Qumulo’s API opens up possibilities for making your file system work for you. In the public cloud, microservices make it easy to take advantage of the Qumulo API to integrate with other tools. These services are quick to deploy and easy to manage.
This is the first post in a series about how to start using Lambda functions with Qumulo. In this post, we will walk through a Lambda layer of the Qumulo API. This layer can then be used in future Lambda projects. This post assumes that pip and the AWS CLI are installed and configured.
First, we package the Qumulo API for upload to AWS Lambda:
- mkdir python
- cd python
- pip install qumulo-api –target .
- chmod +x . -R
- zip -r9 ../python.zip .
- cd ..
We create a named layer from this package:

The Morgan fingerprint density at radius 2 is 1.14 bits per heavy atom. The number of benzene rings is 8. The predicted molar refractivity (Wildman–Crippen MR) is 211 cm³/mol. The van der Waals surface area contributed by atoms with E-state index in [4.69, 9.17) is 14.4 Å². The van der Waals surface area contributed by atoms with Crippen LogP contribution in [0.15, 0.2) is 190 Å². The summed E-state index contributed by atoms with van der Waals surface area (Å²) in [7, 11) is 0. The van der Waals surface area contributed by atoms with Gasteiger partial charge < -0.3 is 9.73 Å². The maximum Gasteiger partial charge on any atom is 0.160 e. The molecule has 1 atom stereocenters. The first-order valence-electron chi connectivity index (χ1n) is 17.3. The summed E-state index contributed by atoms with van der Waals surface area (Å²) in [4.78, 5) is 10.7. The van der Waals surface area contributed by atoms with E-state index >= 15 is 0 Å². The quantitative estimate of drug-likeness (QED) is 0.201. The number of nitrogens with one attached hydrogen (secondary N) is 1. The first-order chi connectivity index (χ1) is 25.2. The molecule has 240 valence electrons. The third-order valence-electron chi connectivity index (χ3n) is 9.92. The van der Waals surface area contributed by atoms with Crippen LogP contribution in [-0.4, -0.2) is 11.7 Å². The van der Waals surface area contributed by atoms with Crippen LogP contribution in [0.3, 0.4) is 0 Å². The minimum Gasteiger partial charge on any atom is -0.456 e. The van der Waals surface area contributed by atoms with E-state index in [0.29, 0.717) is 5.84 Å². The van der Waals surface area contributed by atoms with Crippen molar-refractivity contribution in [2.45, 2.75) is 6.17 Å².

7. aws lambda publish-layer-version –layer-name qumulo-api –description “Qumulo API” –content ./python.zip –compatible-runtimes python2.7
Using this layer, you can write Lambda functions that make use of the Qumulo API as easily as a local script: simply `import qumulo` at the top of your function that includes the layer. Take a look at our API samples for some ideas about how the Qumulo API can be used.
In the coming weeks, we’ll post two recipes to get started to get started with the Qumulo API in AWS Lambda.
First, we’ll integrate with AWS Secrets Manger, a microservice to store and manage credentials. We’ll provide sample code and directions to set up scheduled admin password rotation for a Qumulo cluster in AWS.
With credentials stored in Secrets Manger, a Lambda function can securely authenticate with Qumulo and perform any file system or management operation. In a subsequent post, we build on this with sample code and instructions to write a Lambda function that listens to changes to an S3 bucket and performs Qumulo file system operations as a result.
Nick Carter is a member of Qumulo’s Technical Staff.